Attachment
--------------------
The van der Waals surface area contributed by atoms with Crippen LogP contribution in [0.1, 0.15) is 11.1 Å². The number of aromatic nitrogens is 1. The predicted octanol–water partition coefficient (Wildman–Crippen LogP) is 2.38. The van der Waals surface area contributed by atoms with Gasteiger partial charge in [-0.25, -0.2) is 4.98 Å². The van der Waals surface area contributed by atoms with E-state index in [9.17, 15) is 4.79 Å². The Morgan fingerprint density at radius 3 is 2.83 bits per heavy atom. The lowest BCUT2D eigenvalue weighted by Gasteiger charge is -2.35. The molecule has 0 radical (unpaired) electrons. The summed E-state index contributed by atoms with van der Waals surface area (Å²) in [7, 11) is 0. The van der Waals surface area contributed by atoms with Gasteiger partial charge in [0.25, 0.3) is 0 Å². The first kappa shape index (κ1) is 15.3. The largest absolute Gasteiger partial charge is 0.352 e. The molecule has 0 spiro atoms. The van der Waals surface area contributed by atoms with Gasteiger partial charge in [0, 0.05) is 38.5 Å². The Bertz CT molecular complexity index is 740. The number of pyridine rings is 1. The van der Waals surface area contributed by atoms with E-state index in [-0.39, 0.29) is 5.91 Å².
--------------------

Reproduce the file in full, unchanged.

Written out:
The van der Waals surface area contributed by atoms with Crippen LogP contribution in [0.1, 0.15) is 11.1 Å². The number of aromatic nitrogens is 1. The predicted octanol–water partition coefficient (Wildman–Crippen LogP) is 2.38. The van der Waals surface area contributed by atoms with Gasteiger partial charge in [-0.25, -0.2) is 4.98 Å². The van der Waals surface area contributed by atoms with E-state index in [9.17, 15) is 4.79 Å². The Morgan fingerprint density at radius 3 is 2.83 bits per heavy atom. The lowest BCUT2D eigenvalue weighted by Gasteiger charge is -2.35. The molecule has 0 radical (unpaired) electrons. The summed E-state index contributed by atoms with van der Waals surface area (Å²) in [7, 11) is 0. The van der Waals surface area contributed by atoms with Gasteiger partial charge in [0.25, 0.3) is 0 Å². The first kappa shape index (κ1) is 15.3. The largest absolute Gasteiger partial charge is 0.352 e. The molecule has 0 spiro atoms. The van der Waals surface area contributed by atoms with Gasteiger partial charge in [0, 0.05) is 38.5 Å². The Bertz CT molecular complexity index is 740. The number of pyridine rings is 1. The van der Waals surface area contributed by atoms with E-state index in [-0.39, 0.29) is 5.91 Å².